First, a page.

The IOPs of all optical components should be specified at the same wavebands. Now that all optical components are created lets add them to an instance of the BioOpticalModel class:

bio_opt = hd.BioOpticalModel()
# set optical models
bio_opt.set_iop(
    wavebands=wavebands,
    water=clear_nat_water,
    phyto=phytoplankton,
    cdom=cdom)

It is important that the keyword for the water optical model argument is called water. We can check if everything works correctly by plotting the mass specific IOPs for these components:

bio_opt.plot(water=None, phyto=1, cdom=1)

Now we can initialize the HYDROPT forward model with the bio-optical model, bio_opt, that we have just created and calculate Rrs when the phytoplankton concentration is 0.15 mg/m3 and CDOM absorption is 0.02 m-1:

# the HYDROPT polynomial forward model
fwd_model = hd.PolynomialForward(bio_opt)
# calculate Rrs
rrs = fwd_model.forward(phyto=.15, cdom=.02)

Lets invert the Rrs spectrum we just calculated with the specified forward model fwd_model. At this point HYDROPT only supports the Levenberg-Marquardt routine from the LMFIT library (lmfit.minimize). Please refer to the LMFIT documentation for more information.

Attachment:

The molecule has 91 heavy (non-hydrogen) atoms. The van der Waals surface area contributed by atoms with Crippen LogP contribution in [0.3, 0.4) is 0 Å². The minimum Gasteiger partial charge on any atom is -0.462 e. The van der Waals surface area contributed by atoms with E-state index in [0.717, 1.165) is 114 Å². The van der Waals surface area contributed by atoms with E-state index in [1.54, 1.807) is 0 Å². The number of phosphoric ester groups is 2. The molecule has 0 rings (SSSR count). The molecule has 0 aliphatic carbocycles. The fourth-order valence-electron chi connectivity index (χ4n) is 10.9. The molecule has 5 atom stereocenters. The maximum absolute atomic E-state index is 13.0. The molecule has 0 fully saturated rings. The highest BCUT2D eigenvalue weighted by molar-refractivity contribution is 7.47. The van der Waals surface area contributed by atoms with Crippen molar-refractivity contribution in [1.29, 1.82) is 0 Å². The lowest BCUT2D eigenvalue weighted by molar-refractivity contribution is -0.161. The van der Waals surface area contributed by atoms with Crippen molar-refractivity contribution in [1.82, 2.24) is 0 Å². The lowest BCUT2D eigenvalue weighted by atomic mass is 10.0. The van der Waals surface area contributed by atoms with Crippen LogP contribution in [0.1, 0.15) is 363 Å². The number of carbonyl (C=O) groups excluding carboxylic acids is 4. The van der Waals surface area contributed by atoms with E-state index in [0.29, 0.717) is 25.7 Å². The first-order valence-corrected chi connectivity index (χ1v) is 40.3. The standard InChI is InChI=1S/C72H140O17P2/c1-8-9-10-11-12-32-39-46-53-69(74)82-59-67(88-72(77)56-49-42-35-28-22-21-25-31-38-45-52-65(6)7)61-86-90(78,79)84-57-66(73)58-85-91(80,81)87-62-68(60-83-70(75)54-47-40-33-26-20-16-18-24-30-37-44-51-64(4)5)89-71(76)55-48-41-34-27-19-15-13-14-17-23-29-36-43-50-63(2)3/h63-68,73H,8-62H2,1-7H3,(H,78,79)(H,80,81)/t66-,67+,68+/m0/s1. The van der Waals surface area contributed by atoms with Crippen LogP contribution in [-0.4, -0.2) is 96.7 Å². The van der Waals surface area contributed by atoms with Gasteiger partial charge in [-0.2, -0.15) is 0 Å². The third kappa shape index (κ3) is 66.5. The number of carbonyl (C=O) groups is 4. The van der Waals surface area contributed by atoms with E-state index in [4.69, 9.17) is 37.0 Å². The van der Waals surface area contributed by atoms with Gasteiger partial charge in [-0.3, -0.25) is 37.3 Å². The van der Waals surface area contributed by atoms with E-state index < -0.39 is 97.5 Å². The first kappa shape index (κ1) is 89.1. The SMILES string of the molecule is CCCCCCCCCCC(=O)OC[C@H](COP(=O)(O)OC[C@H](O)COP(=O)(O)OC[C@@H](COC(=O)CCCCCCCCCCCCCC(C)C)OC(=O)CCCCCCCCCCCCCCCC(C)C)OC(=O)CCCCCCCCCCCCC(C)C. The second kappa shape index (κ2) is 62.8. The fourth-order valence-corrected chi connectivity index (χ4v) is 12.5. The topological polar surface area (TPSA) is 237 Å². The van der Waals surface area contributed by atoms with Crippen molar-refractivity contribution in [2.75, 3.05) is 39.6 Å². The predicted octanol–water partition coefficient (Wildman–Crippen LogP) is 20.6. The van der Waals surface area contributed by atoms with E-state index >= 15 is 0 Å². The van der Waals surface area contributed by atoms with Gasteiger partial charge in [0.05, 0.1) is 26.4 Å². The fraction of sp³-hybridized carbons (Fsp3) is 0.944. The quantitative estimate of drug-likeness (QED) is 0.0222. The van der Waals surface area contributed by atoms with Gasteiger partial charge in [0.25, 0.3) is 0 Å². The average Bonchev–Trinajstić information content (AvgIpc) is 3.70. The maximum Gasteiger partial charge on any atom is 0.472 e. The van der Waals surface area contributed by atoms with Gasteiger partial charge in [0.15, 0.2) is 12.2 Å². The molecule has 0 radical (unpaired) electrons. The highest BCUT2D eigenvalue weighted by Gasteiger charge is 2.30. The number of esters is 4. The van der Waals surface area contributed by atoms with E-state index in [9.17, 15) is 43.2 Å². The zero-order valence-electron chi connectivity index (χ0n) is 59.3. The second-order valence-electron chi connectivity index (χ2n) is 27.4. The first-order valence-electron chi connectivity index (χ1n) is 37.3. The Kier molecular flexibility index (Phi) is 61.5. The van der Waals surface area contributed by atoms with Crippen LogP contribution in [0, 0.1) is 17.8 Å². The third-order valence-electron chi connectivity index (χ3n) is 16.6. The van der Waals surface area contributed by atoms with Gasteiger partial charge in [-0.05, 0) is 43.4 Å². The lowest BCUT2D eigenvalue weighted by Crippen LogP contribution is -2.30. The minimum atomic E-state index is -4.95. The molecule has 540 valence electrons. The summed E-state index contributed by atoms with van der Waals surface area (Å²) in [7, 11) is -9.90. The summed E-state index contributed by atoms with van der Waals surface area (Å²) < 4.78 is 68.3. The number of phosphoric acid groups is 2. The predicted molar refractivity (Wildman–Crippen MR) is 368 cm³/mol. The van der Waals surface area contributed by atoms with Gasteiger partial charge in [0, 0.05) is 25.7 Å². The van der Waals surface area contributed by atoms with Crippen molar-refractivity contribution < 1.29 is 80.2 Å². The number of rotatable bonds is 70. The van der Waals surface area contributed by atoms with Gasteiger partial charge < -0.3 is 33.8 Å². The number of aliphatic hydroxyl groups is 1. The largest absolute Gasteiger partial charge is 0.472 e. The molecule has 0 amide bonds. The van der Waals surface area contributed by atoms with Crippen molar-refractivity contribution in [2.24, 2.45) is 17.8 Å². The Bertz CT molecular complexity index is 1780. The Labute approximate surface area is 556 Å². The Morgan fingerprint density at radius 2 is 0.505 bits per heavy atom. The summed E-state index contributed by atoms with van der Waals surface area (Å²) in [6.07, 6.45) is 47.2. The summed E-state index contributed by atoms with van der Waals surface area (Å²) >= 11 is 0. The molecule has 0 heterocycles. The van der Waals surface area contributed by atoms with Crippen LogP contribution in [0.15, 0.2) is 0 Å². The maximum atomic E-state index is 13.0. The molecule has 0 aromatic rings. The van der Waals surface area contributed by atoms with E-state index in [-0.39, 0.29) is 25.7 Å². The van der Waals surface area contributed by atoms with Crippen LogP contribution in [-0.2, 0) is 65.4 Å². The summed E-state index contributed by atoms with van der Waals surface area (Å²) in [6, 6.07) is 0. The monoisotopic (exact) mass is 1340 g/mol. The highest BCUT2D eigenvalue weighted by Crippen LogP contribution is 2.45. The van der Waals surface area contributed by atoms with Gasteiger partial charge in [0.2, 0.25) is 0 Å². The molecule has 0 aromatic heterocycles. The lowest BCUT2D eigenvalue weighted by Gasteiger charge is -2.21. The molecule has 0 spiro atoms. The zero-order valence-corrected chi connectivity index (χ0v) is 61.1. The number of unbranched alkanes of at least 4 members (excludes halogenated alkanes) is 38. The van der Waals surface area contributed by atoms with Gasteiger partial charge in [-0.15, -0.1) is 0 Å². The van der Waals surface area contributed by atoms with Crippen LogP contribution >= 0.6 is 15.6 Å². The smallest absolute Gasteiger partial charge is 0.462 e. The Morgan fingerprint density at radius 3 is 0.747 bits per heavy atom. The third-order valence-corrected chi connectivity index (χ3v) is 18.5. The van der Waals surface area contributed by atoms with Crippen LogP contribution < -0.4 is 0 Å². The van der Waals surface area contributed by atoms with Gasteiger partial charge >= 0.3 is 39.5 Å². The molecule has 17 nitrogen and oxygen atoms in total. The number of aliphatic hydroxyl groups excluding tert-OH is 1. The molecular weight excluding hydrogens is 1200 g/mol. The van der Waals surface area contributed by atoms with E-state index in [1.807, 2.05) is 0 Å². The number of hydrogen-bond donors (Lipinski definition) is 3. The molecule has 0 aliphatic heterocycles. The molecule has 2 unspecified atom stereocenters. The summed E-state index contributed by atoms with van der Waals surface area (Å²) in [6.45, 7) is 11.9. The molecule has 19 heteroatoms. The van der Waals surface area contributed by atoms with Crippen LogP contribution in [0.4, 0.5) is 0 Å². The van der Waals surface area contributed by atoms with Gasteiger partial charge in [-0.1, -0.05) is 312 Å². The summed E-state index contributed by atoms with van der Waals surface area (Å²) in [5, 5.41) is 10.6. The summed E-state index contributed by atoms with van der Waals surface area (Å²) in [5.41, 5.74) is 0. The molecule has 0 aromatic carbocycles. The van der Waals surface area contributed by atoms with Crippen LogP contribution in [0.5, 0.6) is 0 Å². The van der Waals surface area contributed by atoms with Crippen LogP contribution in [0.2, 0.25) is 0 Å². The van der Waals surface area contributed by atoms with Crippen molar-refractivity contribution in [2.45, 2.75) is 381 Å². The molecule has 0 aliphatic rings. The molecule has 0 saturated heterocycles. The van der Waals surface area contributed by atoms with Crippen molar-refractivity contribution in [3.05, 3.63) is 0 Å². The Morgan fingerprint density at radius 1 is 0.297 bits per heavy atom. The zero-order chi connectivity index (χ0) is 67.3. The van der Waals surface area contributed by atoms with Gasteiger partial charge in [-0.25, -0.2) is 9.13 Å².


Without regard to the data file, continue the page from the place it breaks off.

Specify an initial guess for the phytoplankton concentration and CDOM absorption used for the Levenberg-Marquardt routine. Lower bounds should be set for all retrieval parameters. HYDROPT is not able to handle negative or zero values due to log-transformations. Lower bounds should be greater than zero.

import lmfit
# set initial guess parameters for LM
x0 = lmfit.Parameters()
# some initial guess
x0.add('phyto', value=.5,  min=1E-9)
x0.add('cdom', value=.01, min=1E-9)

Now invert Rrs to retrieve the concentration and absorption of phytoplankton and CDOM respectively:

# initialize an inversion model
inv_model = hd.InversionModel(
    fwd_model=fwd_model,
    minimizer=lmfit.minimize)
# estimate parameters
xhat = inv_model.invert(y=rrs, x=x0)

That's it!

Documentation

Documentation will be available soon. For questions please reach out!

License

AGPL-3.0

About

HYDROPT is an open-source framework for forward and inverse modelling of multi- and hyperspectral observations from oceans, coastal and inland waters. Our framework is based on radiative transfer principles and is sensor agnostic .

Topics

Resources

License

Stars

Watchers

Forks

Packages

No packages published

Languages